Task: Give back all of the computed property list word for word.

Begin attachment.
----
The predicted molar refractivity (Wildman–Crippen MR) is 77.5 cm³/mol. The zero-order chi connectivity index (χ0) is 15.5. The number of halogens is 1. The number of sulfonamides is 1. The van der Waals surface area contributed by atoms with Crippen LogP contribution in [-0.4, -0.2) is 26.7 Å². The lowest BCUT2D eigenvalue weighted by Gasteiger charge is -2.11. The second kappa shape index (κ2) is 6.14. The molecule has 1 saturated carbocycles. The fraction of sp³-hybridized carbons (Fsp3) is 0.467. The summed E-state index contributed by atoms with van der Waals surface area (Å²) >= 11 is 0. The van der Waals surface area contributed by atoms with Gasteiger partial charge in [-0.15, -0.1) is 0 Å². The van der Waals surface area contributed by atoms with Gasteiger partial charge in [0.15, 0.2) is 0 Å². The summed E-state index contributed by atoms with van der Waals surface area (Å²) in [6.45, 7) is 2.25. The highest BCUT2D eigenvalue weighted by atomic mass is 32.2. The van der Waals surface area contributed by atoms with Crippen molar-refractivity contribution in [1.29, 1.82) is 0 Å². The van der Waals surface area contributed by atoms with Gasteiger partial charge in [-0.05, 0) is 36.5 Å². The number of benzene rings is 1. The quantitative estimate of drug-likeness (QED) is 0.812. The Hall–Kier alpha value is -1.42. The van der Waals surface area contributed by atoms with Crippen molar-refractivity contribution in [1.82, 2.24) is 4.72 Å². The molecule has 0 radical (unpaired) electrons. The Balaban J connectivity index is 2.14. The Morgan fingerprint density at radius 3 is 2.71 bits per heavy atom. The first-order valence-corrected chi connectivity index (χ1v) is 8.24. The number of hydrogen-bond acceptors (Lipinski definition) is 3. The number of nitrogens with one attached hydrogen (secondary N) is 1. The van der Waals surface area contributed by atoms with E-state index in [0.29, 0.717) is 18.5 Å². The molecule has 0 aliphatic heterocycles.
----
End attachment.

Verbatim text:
The predicted molar refractivity (Wildman–Crippen MR) is 77.5 cm³/mol. The zero-order chi connectivity index (χ0) is 15.5. The number of halogens is 1. The number of sulfonamides is 1. The van der Waals surface area contributed by atoms with Crippen LogP contribution in [-0.4, -0.2) is 26.7 Å². The lowest BCUT2D eigenvalue weighted by Gasteiger charge is -2.11. The second kappa shape index (κ2) is 6.14. The molecule has 1 saturated carbocycles. The fraction of sp³-hybridized carbons (Fsp3) is 0.467. The summed E-state index contributed by atoms with van der Waals surface area (Å²) >= 11 is 0. The van der Waals surface area contributed by atoms with Gasteiger partial charge in [-0.15, -0.1) is 0 Å². The van der Waals surface area contributed by atoms with Gasteiger partial charge in [0.15, 0.2) is 0 Å². The summed E-state index contributed by atoms with van der Waals surface area (Å²) in [6.45, 7) is 2.25. The highest BCUT2D eigenvalue weighted by atomic mass is 32.2. The van der Waals surface area contributed by atoms with Crippen molar-refractivity contribution in [1.29, 1.82) is 0 Å². The van der Waals surface area contributed by atoms with Gasteiger partial charge in [-0.05, 0) is 36.5 Å². The number of benzene rings is 1. The quantitative estimate of drug-likeness (QED) is 0.812. The Hall–Kier alpha value is -1.42. The van der Waals surface area contributed by atoms with Crippen molar-refractivity contribution in [1.82, 2.24) is 4.72 Å². The molecule has 0 radical (unpaired) electrons. The Balaban J connectivity index is 2.14. The Morgan fingerprint density at radius 3 is 2.71 bits per heavy atom. The first-order valence-corrected chi connectivity index (χ1v) is 8.24. The number of hydrogen-bond acceptors (Lipinski definition) is 3. The number of nitrogens with one attached hydrogen (secondary N) is 1. The van der Waals surface area contributed by atoms with E-state index in [0.29, 0.717) is 18.5 Å². The molecule has 0 aliphatic heterocycles.